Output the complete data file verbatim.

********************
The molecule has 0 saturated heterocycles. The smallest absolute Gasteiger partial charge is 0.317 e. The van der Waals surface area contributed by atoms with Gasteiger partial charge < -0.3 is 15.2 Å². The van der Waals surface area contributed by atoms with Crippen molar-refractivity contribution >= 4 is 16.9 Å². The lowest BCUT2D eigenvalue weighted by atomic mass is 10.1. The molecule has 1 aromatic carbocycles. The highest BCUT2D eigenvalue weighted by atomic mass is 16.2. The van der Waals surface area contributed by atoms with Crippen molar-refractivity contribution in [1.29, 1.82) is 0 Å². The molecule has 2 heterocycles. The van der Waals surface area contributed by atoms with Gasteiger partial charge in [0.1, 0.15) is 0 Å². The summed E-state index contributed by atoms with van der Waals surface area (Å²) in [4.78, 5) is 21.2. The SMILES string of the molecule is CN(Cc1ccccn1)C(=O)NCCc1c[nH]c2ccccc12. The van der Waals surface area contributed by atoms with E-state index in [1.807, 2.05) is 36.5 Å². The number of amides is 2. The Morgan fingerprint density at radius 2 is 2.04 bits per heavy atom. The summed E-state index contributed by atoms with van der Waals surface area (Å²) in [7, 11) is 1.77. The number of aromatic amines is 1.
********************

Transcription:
The molecule has 0 saturated heterocycles. The smallest absolute Gasteiger partial charge is 0.317 e. The van der Waals surface area contributed by atoms with Gasteiger partial charge < -0.3 is 15.2 Å². The van der Waals surface area contributed by atoms with Crippen molar-refractivity contribution >= 4 is 16.9 Å². The lowest BCUT2D eigenvalue weighted by atomic mass is 10.1. The molecule has 1 aromatic carbocycles. The highest BCUT2D eigenvalue weighted by atomic mass is 16.2. The van der Waals surface area contributed by atoms with Crippen molar-refractivity contribution in [1.29, 1.82) is 0 Å². The molecule has 2 heterocycles. The van der Waals surface area contributed by atoms with Gasteiger partial charge in [0.1, 0.15) is 0 Å². The summed E-state index contributed by atoms with van der Waals surface area (Å²) in [4.78, 5) is 21.2. The SMILES string of the molecule is CN(Cc1ccccn1)C(=O)NCCc1c[nH]c2ccccc12. The van der Waals surface area contributed by atoms with E-state index in [1.807, 2.05) is 36.5 Å². The number of amides is 2. The Morgan fingerprint density at radius 2 is 2.04 bits per heavy atom. The summed E-state index contributed by atoms with van der Waals surface area (Å²) in [7, 11) is 1.77. The number of aromatic amines is 1.